Aligning Expectations with Goals

by: Paul Giambrone, III

I see it all too often where these two ideas are not aligned for the average shooter.  When I am coaching someone, we talk about goals in the beginning of the lesson (short and long term).  Throughout the lesson, I am working on several things with my clients and one of the things I work with them on is this topic.  I see shooters get so bent out of shape when they miss to the point where they are throwing hulls, slamming their heads back and looking up to the sky like they can’t believe they just missed a target and sometimes colorful metaphors follow!  Hey, we are all guilty of this and quite frankly, none of us should show such frustration and disgust in their games on the field.  However, all too often, I see this out of shooters that think they should be World Champions or even State Champions and shoot only 4 boxes of practice each week.

Hey, there is nothing wrong with setting high goals.  After all, the old saying of aim for the stars and if you fall short, you are still at the tree tops applies here.  However, make no mistake, if you want to chase these higher goals, you have to put in a lot of time, effort and dedicate yourself to this sport for a minimum of 5 years to reach any high goals.  One of the best shooters in Louisiana told my father that in order to get to AA across the board (back when my father started AA was the highest class), he had to shoot a minimum of 5,000 registered targets, shoot 3 times that in practice, and have a reliable coach for 5 straight years to achieve the consistency he needed to reach this goal!  WOW!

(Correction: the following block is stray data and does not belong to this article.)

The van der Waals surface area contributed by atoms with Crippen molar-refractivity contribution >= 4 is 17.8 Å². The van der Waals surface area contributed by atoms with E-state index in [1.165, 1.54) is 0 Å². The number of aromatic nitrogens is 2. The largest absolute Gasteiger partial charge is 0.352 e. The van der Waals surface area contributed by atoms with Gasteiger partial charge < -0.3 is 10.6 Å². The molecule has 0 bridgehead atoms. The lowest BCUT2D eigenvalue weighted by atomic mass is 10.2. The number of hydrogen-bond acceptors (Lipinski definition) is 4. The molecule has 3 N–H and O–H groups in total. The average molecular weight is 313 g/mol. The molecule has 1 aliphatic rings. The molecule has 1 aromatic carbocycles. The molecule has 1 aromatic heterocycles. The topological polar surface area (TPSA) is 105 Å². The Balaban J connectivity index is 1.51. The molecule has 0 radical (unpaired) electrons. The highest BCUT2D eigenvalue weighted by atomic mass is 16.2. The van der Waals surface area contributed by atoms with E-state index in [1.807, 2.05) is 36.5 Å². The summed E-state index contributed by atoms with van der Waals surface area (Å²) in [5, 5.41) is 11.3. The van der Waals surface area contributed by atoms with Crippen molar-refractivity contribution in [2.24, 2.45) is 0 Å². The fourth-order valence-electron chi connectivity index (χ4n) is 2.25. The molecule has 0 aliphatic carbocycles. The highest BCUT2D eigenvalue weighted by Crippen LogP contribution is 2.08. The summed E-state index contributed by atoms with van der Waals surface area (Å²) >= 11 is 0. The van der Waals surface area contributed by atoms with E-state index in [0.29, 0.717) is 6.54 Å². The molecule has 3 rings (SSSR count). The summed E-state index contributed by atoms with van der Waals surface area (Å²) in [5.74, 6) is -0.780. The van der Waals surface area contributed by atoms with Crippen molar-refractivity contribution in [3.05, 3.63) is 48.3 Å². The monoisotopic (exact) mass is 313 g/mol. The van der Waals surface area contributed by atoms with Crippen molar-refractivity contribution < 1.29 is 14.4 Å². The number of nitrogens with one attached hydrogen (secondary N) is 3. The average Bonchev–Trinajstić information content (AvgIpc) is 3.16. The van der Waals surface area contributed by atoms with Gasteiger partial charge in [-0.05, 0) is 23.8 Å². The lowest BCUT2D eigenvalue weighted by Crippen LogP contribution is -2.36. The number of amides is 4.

Don’t feel left out if this isn’t your mindset.  I have several shooters that want to just feel “competitive” or “not embarrass themselves” when they go shoot with their buddies.  Nothing wrong with these goals either!  Realize, you still need good sound coaching in order to understand the fundamentals of skeet shooting and work those fundamentals in several practice sessions to get them engrained.  This doesn’t mean you have to take multiple lessons and shoot as much as the guy in the previous paragraph, but you still have to work at it.  This game is built around the need to have solid fundamentals and the ability to have the mental control to execute those fundamentals with minimal flaws to get the results each of these shooters want.

There are several types of shooters between these two extremes as well.  I feel that no matter what your overall goal is about your shooting, there is one goal that can be universal. I set this goal each year and is applicable to all of the different types of shooters out there.  My one and only goal is to take the best possible shot at the next target at that given moment in time.  Just literally give that next target your absolute best, 100% of your attention, focus and let what happens happen.  Nothing more, nothing less.